I didn’t know it then, but it was the beginning of a very different phase of my life. In 2014, our book was published and we welcomed home Breeze, and both these events would have far-reaching consequences. The book through its amazing success and the many interviews, trips abroad and other wild experiences that it led to. And Breeze…well, without Breeze I would not have made so many new friends or become so involved in the Boxer Club through dog shows, training for working dog trials and just living a life with a boxer at the heart of it. We may have had dogs since I was quite young, but my life had never be so completely arranged around a dog as it became with Breeze.
Almost two and a half months now since the beginning of the year and Breeze’s passing. I can think about him without that horribly sharp pang of pain, but often I flash back to that first seizure on our walk. The cold sweat that immediately gripped me as my brain assumed the worst. It always does, but this time it was right. Just like it was right when Ringo started limping for no obvious reason. Of course, I have no doubt been wrong several times as well. But with Breeze…its odd, I don’t know if it was because of the surgeries for his knees and the cancer scare last autumn (that one turned out to be nothing, though), but for the last year or two I felt this almost painfully strong attachment to him. I’d often hug him in that way you do when you’re scared of losing something, as if you could hold on by hugging. I’d also feel scared that I was too happy, that things were too perfect now that I had Elio, two wonderful dogs and a horse. I am sure everyone gets these feelings, but I often get stuck in them. Well, that’s depression and incurable pessimism for you, when you feel good you are always waiting for something to go wrong.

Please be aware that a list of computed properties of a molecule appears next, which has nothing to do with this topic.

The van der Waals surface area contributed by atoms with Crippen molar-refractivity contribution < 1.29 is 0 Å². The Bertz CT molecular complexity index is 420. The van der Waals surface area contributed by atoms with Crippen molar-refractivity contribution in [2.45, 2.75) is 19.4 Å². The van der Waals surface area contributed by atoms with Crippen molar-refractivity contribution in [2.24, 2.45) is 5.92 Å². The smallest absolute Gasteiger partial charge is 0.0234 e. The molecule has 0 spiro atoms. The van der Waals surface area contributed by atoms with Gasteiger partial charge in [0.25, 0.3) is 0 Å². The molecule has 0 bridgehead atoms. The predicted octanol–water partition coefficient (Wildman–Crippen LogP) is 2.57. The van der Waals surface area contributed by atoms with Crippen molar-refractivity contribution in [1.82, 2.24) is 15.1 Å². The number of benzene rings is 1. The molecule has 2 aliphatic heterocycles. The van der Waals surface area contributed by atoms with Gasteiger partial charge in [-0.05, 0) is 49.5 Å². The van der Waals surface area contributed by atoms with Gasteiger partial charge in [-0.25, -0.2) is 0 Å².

Back to an old favourite today, a lesson blog. Writing something every time I ride became a chore even before I bought Barka (yes, that happened while blog was on hiatus, in early 2019), but it is still a good idea to occasionally write down my thoughts after a lesson. 2021 has started both well and not so well in terms of my riding. On the plus side is a happy, healthy horse (fingers crossed and all that) and the fact that I’ve had a chance to ride for Sten Åstedt every 14 days. Normally, I get a lesson for him once a month but twice now I have filled in for other regulars. Today was one such instance, we’ve had a mass of snow over night and those who needed to transport their horses to the arena couldn’t make it.
Less good is that I have been plagued by nerves. The cold weather is beautiful and lovely, but it can make the horses just a little frisky. To be honest, Barka is just a little more forward than usual and a little more alert, but when something gets on my mind, it stays there. I’ve found riding in the arena particularly difficult and that’s a bit curious because it used to be I felt much safer there than in the outdoor paddock. But what I have realised is that my fears have changed over the years. With Barka, I am much less worried about losing control over her (that was always my big fear before), but I am still worried about things happening that might scare her. Outside, I can keep an eye on my surroundings. Inside the arena, I never know when there will be a sudden sound outside the door. So its about control, but control of the environment around me rather than the horse.
It has been a while since I wrote anything here. Over 3.5 years, in fact. I’ve posted plenty to Otherworldly, but nothing about dogs, horses, books, mu*ing or life in general. For some of it, I’ve used Facebook instead. For the rest, I’ve had the occasional urge to post but found myself frustrated by the need to redesign and restructure the site. The site just ended up being an awkward reminder of the fact that I wasn’t able to muster the energy to work on it properly. I keep having things get only partially finished because of my depression and then I get even more depressed because I have half-finished things lying around.